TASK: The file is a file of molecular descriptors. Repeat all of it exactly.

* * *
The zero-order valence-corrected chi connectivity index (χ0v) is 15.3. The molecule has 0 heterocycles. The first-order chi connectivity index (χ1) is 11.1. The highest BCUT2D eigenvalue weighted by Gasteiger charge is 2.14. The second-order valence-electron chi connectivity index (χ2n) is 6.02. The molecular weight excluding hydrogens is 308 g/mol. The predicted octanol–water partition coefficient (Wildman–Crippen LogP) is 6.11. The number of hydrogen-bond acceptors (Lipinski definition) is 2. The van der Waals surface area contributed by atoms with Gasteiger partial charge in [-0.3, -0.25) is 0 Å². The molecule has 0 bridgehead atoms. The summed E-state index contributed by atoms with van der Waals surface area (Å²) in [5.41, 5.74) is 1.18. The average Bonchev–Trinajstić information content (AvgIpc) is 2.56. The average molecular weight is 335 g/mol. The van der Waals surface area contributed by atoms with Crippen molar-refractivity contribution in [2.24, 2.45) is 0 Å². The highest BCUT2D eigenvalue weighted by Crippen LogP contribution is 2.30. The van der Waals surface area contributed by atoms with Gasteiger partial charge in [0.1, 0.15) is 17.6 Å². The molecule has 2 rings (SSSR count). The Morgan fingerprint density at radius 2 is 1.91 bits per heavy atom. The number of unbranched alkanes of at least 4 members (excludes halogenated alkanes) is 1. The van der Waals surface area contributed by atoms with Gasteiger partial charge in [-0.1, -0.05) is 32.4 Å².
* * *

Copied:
The zero-order valence-corrected chi connectivity index (χ0v) is 15.3. The molecule has 0 heterocycles. The first-order chi connectivity index (χ1) is 11.1. The highest BCUT2D eigenvalue weighted by Gasteiger charge is 2.14. The second-order valence-electron chi connectivity index (χ2n) is 6.02. The molecular weight excluding hydrogens is 308 g/mol. The predicted octanol–water partition coefficient (Wildman–Crippen LogP) is 6.11. The number of hydrogen-bond acceptors (Lipinski definition) is 2. The van der Waals surface area contributed by atoms with Gasteiger partial charge in [-0.3, -0.25) is 0 Å². The molecule has 0 bridgehead atoms. The summed E-state index contributed by atoms with van der Waals surface area (Å²) in [5.41, 5.74) is 1.18. The average Bonchev–Trinajstić information content (AvgIpc) is 2.56. The average molecular weight is 335 g/mol. The van der Waals surface area contributed by atoms with Crippen molar-refractivity contribution in [2.24, 2.45) is 0 Å². The highest BCUT2D eigenvalue weighted by Crippen LogP contribution is 2.30. The van der Waals surface area contributed by atoms with Gasteiger partial charge in [0.1, 0.15) is 17.6 Å². The molecule has 2 rings (SSSR count). The Morgan fingerprint density at radius 2 is 1.91 bits per heavy atom. The number of unbranched alkanes of at least 4 members (excludes halogenated alkanes) is 1. The van der Waals surface area contributed by atoms with Gasteiger partial charge in [-0.1, -0.05) is 32.4 Å².